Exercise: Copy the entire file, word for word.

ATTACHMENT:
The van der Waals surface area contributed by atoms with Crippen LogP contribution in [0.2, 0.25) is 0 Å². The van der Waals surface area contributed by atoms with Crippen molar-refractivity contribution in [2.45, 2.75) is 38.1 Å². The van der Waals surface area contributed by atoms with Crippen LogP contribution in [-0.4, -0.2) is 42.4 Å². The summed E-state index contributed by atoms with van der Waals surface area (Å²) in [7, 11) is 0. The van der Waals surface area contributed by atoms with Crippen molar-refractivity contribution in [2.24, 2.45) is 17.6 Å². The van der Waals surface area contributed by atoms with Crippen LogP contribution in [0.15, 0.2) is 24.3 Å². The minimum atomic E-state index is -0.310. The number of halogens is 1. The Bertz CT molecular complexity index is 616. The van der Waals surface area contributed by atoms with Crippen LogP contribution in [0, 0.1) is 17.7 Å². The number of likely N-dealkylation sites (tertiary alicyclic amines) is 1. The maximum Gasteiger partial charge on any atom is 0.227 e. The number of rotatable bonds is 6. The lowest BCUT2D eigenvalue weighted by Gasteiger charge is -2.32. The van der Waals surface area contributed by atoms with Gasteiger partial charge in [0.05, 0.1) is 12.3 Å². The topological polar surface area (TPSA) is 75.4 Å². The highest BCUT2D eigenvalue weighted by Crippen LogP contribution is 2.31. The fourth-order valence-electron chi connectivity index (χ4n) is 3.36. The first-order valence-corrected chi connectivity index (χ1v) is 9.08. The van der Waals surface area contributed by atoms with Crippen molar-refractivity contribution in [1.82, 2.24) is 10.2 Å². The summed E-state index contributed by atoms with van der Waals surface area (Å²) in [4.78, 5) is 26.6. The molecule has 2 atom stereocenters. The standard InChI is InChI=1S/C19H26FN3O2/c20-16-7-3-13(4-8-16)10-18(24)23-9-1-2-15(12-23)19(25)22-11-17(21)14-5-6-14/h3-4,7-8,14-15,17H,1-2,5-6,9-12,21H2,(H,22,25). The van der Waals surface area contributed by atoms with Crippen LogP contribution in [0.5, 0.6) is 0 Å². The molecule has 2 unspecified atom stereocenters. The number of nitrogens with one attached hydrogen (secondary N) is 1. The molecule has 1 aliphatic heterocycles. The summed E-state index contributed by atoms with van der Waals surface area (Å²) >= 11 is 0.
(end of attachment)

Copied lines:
The van der Waals surface area contributed by atoms with Crippen LogP contribution in [0.2, 0.25) is 0 Å². The van der Waals surface area contributed by atoms with Crippen molar-refractivity contribution in [2.45, 2.75) is 38.1 Å². The van der Waals surface area contributed by atoms with Crippen LogP contribution in [-0.4, -0.2) is 42.4 Å². The summed E-state index contributed by atoms with van der Waals surface area (Å²) in [7, 11) is 0. The van der Waals surface area contributed by atoms with Crippen molar-refractivity contribution in [2.24, 2.45) is 17.6 Å². The van der Waals surface area contributed by atoms with Crippen LogP contribution in [0.15, 0.2) is 24.3 Å². The minimum atomic E-state index is -0.310. The number of halogens is 1. The Bertz CT molecular complexity index is 616. The van der Waals surface area contributed by atoms with Crippen LogP contribution in [0, 0.1) is 17.7 Å². The number of likely N-dealkylation sites (tertiary alicyclic amines) is 1. The maximum Gasteiger partial charge on any atom is 0.227 e. The number of rotatable bonds is 6. The lowest BCUT2D eigenvalue weighted by Gasteiger charge is -2.32. The van der Waals surface area contributed by atoms with Gasteiger partial charge in [0.05, 0.1) is 12.3 Å². The topological polar surface area (TPSA) is 75.4 Å². The highest BCUT2D eigenvalue weighted by Crippen LogP contribution is 2.31. The fourth-order valence-electron chi connectivity index (χ4n) is 3.36. The first-order valence-corrected chi connectivity index (χ1v) is 9.08. The van der Waals surface area contributed by atoms with Crippen molar-refractivity contribution in [1.82, 2.24) is 10.2 Å². The summed E-state index contributed by atoms with van der Waals surface area (Å²) in [4.78, 5) is 26.6. The molecule has 2 atom stereocenters. The standard InChI is InChI=1S/C19H26FN3O2/c20-16-7-3-13(4-8-16)10-18(24)23-9-1-2-15(12-23)19(25)22-11-17(21)14-5-6-14/h3-4,7-8,14-15,17H,1-2,5-6,9-12,21H2,(H,22,25). The van der Waals surface area contributed by atoms with Crippen LogP contribution in [0.5, 0.6) is 0 Å². The molecule has 2 unspecified atom stereocenters. The number of nitrogens with one attached hydrogen (secondary N) is 1. The molecule has 1 aliphatic heterocycles. The summed E-state index contributed by atoms with van der Waals surface area (Å²) >= 11 is 0.